Thursday, January 04, 2001

PULFER: Half-baked idea

Force cops to work late shifts?

        It's not a hot potato. Not really. Not yet. It's just a half-baked idea. But things could heat up.

        The idea comes from City Councilman Paul Booth, who has announced a plan to involve himself in the scheduling of police officers.

        “There is a serious disparity throughout the Cincinnati Police Division with regard to the number of experienced officers that work on the first shift versus the number of experienced officers that work on second shift,” Mr. Booth said in a motion he'll introduce to City Council this month.

        The heat came swiftly and predictably from Keith Fangman, Fraternal Order of Police union president.

        “I don't care how many ordinances or motions Mr. Booth wants to propose,” he said. “He's not changing our contract. He doesn't have that kind of authority.”

        Mr. Booth is proposing that some of the most experienced police officers should be forced to work during the worst hours. Calling the second shift the city's “busiest and most crime-ridden,” the councilman is suggesting that experienced officers be rotated for no less than one year. Whether they like it or not.

        And they don't.

A family matter
        The most senior officers are choosing the day shift. Their second choice is nights. Safety Director Kent Ryan reports that patrol officers average 4.4 years of service on the second shift, the one from 3-11 p.m. Day-shift officers average 12.2 years and night shift 7.6 years.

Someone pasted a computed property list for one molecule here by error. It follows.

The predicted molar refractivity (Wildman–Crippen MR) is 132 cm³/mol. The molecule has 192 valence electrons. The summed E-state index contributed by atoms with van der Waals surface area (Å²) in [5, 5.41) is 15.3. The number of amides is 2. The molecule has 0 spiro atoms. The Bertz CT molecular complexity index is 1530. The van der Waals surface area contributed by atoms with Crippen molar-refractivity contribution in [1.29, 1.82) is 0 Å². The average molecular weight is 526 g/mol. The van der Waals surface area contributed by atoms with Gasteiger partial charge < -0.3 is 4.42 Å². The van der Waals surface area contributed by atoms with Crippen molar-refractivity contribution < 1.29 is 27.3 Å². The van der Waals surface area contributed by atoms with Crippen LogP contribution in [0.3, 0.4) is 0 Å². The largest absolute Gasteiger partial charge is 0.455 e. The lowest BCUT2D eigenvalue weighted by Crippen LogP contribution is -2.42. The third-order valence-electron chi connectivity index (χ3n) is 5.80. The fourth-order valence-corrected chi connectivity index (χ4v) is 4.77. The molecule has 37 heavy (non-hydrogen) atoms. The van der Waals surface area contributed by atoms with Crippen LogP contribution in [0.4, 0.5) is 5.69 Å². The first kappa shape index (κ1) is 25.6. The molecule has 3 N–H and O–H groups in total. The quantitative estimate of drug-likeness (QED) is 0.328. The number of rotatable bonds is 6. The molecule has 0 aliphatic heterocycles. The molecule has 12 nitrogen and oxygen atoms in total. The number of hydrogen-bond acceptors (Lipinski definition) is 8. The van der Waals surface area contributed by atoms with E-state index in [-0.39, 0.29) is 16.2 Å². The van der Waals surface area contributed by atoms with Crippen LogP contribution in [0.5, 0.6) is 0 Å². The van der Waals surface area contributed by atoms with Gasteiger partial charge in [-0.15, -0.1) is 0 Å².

It's a family matter, according to Mr. Fangman. “This isn't your father's police division anymore,” he says. “A lot of our officers are single mothers. Or officers married to working spouses. They have day care considerations. And they simply want to spend time with their kids.”

        Mr. Booth says they are needed at work.

Incentive plan
        So, why don't we come up with something that will give them a good reason to choose a bad shift? An incentive, I believe they call it. Maybe even something that could help solve some other problems we have here.

        Cincinnati is losing people — more than 33,000 since the 1990 census. Only six other major cities have a worse record. And the rate of home-ownership here is low — 38 percent compared with 65 percent nationally. A home ownership program has been proposed for Cincinnati Public Schools employees. The University of Cincinnati's mortgage assistance program helps first-time home owners.

        Why not cops?

        Just over half Cincinnati's police officers — 531 out of 1,000 — live in the city limits. But maybe some of the kids are getting ready to go off to college. Maybe some of the most senior police officers no longer need a three-bedroom house in Delhi Township. Maybe they'd be interested in downsizing, moving back to the city. Maybe the wife would like to walk to work at the bank. Maybe the husband would choose the second shift.


        So, instead of cramming something down their throats, maybe we can entice them to spend even more time with us. Right in our neighborhoods. They might begin to suspect that the public respects them even when they are not wearing badges with black tape across them.

        Paul Booth says he wants Cincinnati's finest to be on duty when they're most needed. I'm greedier than that. I want them around all the time.

       E-mail Laura at or call 768-8393.


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